A steady presence on most tag management shortlists, BrightTag (which has rebranded as Signal after completing its acquisition) is a notable vendor in the space, Jones and McCormick agree. Though it started out with just a basic tag management offering, the company has since augmented its enterprise solution with Fuse, a feature that collects and connects online and offline consumer information across devices and makes it actionable from a marketing perspective.
The tool can “sense when a visitor enters the Web site, apply a first-party cookie, and use pre-established rules to determine not only whether a visitor is a customer, but also who that customer is,” Joe Stanhope, senior vice president of marketing at Signal, says. “Fuse can then use the predefined rules to initiate an action, such as sending that customer’s data to the retargeting vendor, all in real time,” he adds. This process is unlike the standard industry practice, which involves using a third-party cookie and resetting its value during the customer’s next visit to the site, according to Stanhope.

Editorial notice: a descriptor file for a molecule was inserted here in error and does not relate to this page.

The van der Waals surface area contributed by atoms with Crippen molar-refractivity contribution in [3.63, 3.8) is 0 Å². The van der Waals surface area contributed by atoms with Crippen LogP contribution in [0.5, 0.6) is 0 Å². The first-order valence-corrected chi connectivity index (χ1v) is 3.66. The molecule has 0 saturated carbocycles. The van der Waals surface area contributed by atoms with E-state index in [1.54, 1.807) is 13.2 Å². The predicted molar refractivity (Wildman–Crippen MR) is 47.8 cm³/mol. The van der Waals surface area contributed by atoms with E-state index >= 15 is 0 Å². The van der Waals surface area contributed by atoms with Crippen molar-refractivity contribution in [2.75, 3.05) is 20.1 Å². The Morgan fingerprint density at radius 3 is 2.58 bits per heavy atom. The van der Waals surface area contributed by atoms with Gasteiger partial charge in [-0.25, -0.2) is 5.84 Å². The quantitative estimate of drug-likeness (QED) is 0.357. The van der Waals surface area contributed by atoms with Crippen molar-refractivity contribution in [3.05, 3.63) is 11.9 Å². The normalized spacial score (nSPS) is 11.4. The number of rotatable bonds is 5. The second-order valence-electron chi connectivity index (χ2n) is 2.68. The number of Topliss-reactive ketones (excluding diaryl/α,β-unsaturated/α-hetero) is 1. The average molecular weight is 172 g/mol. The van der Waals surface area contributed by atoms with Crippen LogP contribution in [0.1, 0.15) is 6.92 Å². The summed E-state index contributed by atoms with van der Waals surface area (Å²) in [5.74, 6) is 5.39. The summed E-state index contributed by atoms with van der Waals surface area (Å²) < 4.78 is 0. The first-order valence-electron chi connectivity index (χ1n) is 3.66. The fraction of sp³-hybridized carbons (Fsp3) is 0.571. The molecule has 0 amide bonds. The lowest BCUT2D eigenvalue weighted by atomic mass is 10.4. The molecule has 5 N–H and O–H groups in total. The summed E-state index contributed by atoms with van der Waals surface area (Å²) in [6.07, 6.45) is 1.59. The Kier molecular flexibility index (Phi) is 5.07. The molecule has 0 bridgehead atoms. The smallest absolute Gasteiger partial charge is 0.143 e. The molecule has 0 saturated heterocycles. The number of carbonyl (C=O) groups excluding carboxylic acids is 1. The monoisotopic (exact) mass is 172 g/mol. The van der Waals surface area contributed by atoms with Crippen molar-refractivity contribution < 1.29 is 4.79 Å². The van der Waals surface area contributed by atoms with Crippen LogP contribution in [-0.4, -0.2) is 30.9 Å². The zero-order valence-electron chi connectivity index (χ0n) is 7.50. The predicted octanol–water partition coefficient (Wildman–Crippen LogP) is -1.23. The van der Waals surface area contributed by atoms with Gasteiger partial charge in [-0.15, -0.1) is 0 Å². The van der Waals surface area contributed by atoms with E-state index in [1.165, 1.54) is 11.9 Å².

Flash sale e-retailer Rue La La was an early adopter of the Fuse technology, and noticed a significant boost in conversion after implementing the solution. The company began working with Signal Fuse to re-engage dormant customers, and decided that the best approach would be to target those customers with relevant display ads. Executing the campaign, however, meant matching a customer’s profile within Rue La La’s CRM solution to that same customer’s profile stored by the company’s retargeting vendor—that’s where Fuse came in. After the implementation was rolled out, Rue La La experienced a 10 percent increase in conversion among dormant customers, and saw its time-to-match drop from three weeks to a few seconds.